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able. As an adequate picture of human life, Vanity Fair is marred by these defects of manner and invention. As a social satire, as a purely objective picture of a life which the author observed without reading himself into it, nothing, on the other hand, could be more brilliant. Becky Sharp, the unscrupulous adventuress, is of the same family as Barry Lyndon ; her determination, from the day of her departure from Chiswick Mall to the fatal evening of her supper with Lord Steyne, carries her from triumph to triumph; she is a Lady Macbeth of comedy, taking the central place by virtue of her will. In view of her machinations, it is inevitable that we lose our consciousness of the disagreeable side of her character and its environment, and become her partisans, sympathising with her in her attack upon society. Similarly, the whole account of the Crawleys—the horrible old baronet, his hypocritical heir, his old sister, his clerical brother, and the ingenious Mrs. Bute Crawley-is, as humorous satire, admirable. Thackeray makes all his points unwaveringly ; his aim is always direct, and the shot is unerringly clean and decisive. There are very few novels in English which give the

reader so high a sense of perfect workmanship. The Its general question of plot enters into the book very little; the ship.

construction is, however, not in the least chaotic, and

we follow the various threads of the story, the separate fortunes of Becky and Amelia, as we follow the course of a chronicle which covers much historical ground without undue complexity. The style is easy and talkative, even slipshod ; but Thackeray's fastidious taste and faculty of saying the right thing in the right way, his gift of phrase and the sense of humour which is never far absent from his simplest words, envelop even his solecisms with a certain & stinction. Such passages as Becky Sharp's letters, or the famous description of Brussels on the day of Waterloo, have a classic place in English prose. But the dramatic power of the book is beyond criticism. In addition to the fact that the interest is always so sustained that no single chapter can be called dull, there is no undue artificiality or striving after dramatic effect. The great scene between Rawdon Crawley and Lord Steyne is the natural result of a long train of events; there is no transparent artifice employed to lead up to it ; it is the natural catastrophe that must have come sooner or later.

Thackeray's next novel, Pendennis (1849-50), is partly autobiographical, and is a long series of scenes and pictures of

society rather than a comedy like Vanity Fair, " Pendennis" (1849-50).

which, in spite of its rambling plot, has some

dramatic connection. Pendennis is the most garrulous and digressive of Thackeray's novels, and, in the course of its haphazard progress, is not always very engrossing. However, the opening chapters are complete in themselves, a perfect little comedy of calf-love; and Major Pendennis, Captain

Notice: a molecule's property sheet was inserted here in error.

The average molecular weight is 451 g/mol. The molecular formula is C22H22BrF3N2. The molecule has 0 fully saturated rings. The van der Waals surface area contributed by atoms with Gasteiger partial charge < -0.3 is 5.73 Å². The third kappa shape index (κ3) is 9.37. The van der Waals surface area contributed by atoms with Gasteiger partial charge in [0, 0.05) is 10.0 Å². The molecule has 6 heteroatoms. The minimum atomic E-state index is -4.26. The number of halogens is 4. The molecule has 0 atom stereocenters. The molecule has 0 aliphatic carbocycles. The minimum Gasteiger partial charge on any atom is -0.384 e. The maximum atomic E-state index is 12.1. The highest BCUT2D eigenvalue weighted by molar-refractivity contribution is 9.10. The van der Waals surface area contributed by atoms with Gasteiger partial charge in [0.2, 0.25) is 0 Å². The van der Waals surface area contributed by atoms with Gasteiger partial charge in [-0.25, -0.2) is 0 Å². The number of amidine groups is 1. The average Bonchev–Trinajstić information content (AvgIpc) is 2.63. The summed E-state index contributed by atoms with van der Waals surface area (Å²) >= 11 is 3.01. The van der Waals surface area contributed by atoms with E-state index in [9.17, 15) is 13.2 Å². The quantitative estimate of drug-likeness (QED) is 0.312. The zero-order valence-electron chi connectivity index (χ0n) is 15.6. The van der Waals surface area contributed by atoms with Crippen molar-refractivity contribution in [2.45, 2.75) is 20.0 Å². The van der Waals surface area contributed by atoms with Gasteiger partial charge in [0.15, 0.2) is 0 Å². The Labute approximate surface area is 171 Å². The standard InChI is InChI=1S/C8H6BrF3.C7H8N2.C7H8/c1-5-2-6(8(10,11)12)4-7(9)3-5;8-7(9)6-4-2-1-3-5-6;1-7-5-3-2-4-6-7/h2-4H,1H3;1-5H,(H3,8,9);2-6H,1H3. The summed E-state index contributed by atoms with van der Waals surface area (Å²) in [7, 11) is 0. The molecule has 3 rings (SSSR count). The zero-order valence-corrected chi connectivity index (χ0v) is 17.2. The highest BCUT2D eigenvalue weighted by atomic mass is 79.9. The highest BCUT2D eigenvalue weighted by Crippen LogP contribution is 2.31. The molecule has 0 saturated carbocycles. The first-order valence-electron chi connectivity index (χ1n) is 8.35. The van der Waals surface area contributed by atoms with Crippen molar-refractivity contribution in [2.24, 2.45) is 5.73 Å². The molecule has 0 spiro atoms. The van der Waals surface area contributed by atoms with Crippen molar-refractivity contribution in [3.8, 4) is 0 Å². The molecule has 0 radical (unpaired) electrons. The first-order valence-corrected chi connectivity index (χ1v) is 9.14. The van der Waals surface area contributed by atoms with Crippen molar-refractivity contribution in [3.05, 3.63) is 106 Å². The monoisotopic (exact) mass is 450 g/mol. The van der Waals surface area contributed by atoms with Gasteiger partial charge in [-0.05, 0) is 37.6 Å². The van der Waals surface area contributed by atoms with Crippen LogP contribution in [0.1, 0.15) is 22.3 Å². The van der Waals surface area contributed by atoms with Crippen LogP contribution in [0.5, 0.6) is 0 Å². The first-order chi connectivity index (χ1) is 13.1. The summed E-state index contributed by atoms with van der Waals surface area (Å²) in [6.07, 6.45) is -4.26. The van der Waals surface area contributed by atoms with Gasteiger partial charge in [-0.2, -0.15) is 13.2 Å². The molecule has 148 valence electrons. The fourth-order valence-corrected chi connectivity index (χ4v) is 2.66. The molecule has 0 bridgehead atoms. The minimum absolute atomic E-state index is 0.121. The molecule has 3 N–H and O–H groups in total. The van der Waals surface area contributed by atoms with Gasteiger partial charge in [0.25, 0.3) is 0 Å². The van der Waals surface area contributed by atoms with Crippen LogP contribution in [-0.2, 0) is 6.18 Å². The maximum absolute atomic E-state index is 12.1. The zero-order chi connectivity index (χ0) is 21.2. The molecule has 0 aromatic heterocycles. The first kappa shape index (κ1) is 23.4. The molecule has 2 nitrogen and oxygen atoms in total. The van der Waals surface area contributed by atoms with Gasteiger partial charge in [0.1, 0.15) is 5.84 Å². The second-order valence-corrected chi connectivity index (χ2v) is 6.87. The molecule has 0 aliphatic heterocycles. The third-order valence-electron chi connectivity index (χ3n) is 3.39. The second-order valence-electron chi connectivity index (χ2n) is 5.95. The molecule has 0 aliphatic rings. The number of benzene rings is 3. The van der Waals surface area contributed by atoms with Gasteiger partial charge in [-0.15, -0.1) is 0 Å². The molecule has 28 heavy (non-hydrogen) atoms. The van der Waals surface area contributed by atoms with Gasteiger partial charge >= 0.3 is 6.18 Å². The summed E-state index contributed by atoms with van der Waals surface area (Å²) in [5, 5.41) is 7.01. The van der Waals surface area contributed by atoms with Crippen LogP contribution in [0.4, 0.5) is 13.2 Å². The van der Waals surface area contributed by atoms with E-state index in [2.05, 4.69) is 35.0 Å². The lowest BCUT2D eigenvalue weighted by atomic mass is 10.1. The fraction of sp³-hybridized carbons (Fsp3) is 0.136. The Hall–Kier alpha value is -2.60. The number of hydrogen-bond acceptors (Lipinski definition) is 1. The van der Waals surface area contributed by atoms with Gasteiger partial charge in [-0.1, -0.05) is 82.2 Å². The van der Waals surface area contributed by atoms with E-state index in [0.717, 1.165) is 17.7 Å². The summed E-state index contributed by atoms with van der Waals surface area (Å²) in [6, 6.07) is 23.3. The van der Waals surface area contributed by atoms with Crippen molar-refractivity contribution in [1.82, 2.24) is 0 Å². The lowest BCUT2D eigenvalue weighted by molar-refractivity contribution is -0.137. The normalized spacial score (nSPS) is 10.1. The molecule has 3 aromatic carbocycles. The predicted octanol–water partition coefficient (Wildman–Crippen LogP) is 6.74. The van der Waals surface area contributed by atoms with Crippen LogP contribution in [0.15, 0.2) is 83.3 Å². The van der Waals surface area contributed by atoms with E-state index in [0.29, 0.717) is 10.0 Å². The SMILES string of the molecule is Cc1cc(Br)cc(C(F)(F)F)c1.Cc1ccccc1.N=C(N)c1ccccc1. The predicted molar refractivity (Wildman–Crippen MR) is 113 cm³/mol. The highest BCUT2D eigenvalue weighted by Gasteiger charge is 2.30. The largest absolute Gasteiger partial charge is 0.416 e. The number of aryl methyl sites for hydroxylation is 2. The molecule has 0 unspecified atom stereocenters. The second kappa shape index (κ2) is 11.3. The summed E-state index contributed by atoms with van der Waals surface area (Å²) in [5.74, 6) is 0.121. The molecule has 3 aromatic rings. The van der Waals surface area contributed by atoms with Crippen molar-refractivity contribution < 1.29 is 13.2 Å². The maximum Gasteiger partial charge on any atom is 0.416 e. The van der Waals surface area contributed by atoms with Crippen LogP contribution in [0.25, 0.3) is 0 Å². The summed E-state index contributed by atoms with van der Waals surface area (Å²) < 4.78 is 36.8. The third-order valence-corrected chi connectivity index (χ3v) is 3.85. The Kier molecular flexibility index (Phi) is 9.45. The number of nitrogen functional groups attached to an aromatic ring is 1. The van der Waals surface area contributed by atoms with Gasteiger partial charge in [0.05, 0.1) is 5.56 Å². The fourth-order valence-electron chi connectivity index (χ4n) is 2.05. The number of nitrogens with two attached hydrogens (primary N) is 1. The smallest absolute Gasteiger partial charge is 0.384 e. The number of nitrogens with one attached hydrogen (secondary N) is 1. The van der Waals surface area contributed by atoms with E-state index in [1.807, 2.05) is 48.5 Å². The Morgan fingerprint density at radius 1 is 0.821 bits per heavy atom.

age.

The

Costigan, Harry Foker, Blanche Amory, and Alcide de Miro-
bolant, have all of them qualities which give a novel immortality.
Thackeray, too, touched a deeper pathos here than in Vanity
Fair, Helen Pendennis has the truth to nature in which
Amelia was wanting, and the episode of her death is one of
the most affecting passages in English. In his next novel, the
very different History of Henry Esmond (1852), Thackeray
showed the real greatness and tenderness of heart
of which he had given only partial glimpses beneath

Esmond

(1852). his ironical humour. Esmond, like the rest of his books, is a chronicle extending over a long period of time; unlike them, it is historical, and written in the style of a past

There was an eighteenth-century vein in Thackeray's humour, whose source he had already shown in his brilliant but not soundly critical lectures on the English-Humorists of the Eighteenth Century. In Esmond he flung himself back into the age of Anne, and wrote as a contemporary of Pope and Swift might have written. The result is a magnificent historical romance, and the most finished masterpiece of the nineteenth century. It could, however, be achieved only once, and in his history of Esmond's descendants, The Virginians (1858-9), he failed, although writing in his natural manner, to produce a worthy sequel. In the meantime, The Newcomes (1854-5) had appeared--a great but unequal novel, sometimes on the level of Vanity Fair, sometimes far below it. Newcomes" A novelist who had created the Beatrix of Esmond (1855) and could not fail to give more than ordinary interest to Ethel Newcome ; but Clive, like Arthur Pendennis, is an unstable hero, who seems to be created for the express purpose of perplexing his friends and relatives. Two generations have seen in Colonel Newcome one of the most noble figures in fiction, and the verdict is.not likely to be reversed. One cannot, however, admire the ruthlessness of the imagination which surrounded the close of his life with sordid persecution. The satire of the book is often more terrifying than amusing. Mrs. Hobson Newcome, with her soiled gloves and oblique references to third persons, is laughable enough ; but the picture of the Duchesse d'Ivry and her entourage of sharpers and women of no reputation has an emphatically unpleasant side. So much, too, is crowded into the book that it becomes little more than an entertaining miscellany. In The Virginians, similarly, one or two episodes come into the foreground, and is difficult, without constant study, to discern between the varieties which remain over. The last of Thackeray's long novels, Philip (1862), which, like Lovel the Widower (1861), appeared in the Cor nhill Magazine during his editorship, is much inferior to the rest-a casual narrative of events, whose hero is an understudy of Clive Newcome, and is surrounded by circumstances that are occasionally little better than a replica of the situations in The Newcomes. His last novel, Denis Duval (1867), which promisee!